Friday, August 1, 2014

Lacking statewide strategy, New Jersey shore towns prepare for climate change

Carolyn Beeler at Hurricane Sandy was a harsh wake-up call for Jersey shore communities, a reminder of their vulnerability in the face of predicted sea-level rise, more intense storms and increasingly frequent coastal flooding.

Now that post-storm cleanup and rebuilding is slowing, New Jersey shore communities, aided by non-profits and academic centers, are developing comprehensive resiliency plans to better prepare for the longer-term challenges of climate change.

...With immediate repairs now over, Tuckerton and many other municipalities are beginning to grapple with planning for a much longer-term challenge: sea-level rise. Rutgers researchers project sea level will rise between 13 to 28 inches by 2050, while New Jersey itself gradually sinks.

...The Borough of Tuckerton joined with surrounding Little Egg Harbor Township for Sandy cleanup and resiliency planning. Still, administrator Jenny Gleghorn said it feels like a tiny town facing a huge challenge. "If the state of New Jersey would just say, 'This is the type of thing that you need to do, and here's some funding to help that out,' I think a lot of towns would benefit from that," Gleghorn said. "We can't be the only towns that are in this situation."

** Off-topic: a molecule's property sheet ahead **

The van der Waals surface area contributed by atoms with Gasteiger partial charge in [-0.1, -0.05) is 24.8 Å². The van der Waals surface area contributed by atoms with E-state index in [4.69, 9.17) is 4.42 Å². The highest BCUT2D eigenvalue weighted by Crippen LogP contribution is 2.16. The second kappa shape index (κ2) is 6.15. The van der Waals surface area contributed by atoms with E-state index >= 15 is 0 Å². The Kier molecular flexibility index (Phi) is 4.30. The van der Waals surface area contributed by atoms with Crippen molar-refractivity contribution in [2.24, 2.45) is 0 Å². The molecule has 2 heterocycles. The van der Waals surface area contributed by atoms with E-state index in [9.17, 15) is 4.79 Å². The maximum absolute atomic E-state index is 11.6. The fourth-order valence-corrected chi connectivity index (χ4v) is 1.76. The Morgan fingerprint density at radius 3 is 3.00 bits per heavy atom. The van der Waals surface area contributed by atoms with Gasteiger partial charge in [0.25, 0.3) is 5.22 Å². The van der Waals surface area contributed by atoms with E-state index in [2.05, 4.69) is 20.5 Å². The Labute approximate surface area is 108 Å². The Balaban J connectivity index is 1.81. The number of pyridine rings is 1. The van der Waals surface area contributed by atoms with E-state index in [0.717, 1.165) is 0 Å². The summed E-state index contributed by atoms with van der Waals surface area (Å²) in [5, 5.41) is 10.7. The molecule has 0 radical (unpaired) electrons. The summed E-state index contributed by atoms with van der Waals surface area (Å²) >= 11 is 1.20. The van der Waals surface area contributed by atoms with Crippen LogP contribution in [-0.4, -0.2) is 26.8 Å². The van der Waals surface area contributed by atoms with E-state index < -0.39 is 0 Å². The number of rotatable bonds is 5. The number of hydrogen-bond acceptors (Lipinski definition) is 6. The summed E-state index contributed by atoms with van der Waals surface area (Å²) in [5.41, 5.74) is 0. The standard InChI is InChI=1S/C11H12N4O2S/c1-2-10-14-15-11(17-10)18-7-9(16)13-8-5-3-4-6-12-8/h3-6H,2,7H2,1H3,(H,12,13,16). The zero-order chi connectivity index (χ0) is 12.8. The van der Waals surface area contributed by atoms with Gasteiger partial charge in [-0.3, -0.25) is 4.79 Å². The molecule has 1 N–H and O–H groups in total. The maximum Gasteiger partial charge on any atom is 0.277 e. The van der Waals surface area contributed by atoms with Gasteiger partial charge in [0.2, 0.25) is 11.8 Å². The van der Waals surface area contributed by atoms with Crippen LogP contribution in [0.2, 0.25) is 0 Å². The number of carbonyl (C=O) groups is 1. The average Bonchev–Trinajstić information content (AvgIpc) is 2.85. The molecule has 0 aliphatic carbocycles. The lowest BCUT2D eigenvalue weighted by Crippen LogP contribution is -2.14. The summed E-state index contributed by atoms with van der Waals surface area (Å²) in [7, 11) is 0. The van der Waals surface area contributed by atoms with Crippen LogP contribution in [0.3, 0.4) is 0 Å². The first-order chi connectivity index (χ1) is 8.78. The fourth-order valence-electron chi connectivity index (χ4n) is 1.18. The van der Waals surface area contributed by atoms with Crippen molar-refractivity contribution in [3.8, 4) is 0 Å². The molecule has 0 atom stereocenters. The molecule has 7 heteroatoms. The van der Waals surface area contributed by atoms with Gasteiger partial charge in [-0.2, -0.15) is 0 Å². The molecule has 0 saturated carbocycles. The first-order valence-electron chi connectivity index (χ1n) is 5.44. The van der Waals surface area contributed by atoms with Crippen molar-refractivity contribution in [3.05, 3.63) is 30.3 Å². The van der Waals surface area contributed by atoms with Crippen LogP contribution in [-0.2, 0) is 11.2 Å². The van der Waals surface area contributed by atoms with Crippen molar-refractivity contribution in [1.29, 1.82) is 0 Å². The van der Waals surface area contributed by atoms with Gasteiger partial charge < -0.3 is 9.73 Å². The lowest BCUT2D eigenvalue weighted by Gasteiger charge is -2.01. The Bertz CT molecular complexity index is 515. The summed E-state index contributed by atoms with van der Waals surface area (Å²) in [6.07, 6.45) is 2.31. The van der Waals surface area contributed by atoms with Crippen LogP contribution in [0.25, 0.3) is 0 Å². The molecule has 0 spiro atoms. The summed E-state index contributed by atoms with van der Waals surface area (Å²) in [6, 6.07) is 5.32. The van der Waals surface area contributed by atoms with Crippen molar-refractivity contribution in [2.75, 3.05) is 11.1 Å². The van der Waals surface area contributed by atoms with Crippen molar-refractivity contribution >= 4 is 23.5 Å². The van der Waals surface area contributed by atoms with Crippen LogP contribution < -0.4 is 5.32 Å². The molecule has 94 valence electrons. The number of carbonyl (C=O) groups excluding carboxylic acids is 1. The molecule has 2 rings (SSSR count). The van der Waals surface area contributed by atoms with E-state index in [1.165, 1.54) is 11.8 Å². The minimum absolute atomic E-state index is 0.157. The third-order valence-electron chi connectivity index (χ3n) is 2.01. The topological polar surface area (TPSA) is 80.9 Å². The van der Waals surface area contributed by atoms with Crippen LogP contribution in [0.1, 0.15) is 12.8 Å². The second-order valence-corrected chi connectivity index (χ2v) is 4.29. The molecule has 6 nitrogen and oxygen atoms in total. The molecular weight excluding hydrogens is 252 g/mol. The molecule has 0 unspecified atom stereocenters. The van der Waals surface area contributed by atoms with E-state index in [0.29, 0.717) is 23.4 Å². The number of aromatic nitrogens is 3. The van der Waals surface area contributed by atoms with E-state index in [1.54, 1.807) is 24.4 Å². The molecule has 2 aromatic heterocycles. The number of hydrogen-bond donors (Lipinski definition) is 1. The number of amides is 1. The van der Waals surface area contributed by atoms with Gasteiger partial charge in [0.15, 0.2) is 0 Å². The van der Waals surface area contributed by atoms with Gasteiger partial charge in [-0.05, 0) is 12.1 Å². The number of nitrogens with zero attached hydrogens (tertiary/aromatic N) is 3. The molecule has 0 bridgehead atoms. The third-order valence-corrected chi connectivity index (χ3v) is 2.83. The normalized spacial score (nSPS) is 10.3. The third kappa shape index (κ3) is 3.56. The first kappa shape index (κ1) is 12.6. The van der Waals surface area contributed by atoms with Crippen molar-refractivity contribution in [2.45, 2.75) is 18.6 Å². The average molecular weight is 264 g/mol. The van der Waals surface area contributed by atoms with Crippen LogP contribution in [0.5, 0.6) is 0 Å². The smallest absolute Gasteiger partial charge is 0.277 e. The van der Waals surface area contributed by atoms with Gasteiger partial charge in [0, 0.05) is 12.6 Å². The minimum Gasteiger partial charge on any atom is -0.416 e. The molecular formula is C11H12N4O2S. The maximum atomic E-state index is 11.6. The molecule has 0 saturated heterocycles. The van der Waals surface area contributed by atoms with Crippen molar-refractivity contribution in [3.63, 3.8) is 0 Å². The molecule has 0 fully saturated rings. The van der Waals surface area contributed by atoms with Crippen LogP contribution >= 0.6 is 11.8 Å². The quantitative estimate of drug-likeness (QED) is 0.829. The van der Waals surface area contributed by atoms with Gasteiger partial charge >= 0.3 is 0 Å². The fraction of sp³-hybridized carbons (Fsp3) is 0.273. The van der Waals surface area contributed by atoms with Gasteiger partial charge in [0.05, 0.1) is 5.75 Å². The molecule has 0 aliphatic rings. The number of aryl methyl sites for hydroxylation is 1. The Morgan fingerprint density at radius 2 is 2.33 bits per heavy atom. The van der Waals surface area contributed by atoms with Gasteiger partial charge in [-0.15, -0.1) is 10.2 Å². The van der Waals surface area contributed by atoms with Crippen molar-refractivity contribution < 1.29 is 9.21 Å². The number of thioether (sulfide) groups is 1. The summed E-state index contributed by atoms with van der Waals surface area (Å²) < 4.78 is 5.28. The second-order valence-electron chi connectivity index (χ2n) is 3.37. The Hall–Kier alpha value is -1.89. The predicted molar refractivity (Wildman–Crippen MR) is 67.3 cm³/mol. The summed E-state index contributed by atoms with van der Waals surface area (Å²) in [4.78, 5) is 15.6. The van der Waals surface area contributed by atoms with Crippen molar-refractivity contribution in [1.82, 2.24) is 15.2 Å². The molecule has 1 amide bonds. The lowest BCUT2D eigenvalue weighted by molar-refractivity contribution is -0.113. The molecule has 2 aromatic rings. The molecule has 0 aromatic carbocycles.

....Still, floodplain manager John Miller and some of the most vocal environmental groups in the state see the rule change as a missed opportunity to incorporate lessons learned from Sandy into coastal land use policy. In the face of rising seas, he argues putting more people in low-lying areas near the coast will make it harder to evacuate them, or reach them with emergency services....

Hurricane Sandy eats a rollercoaster in New Jersey, New Jersey National Guard photo

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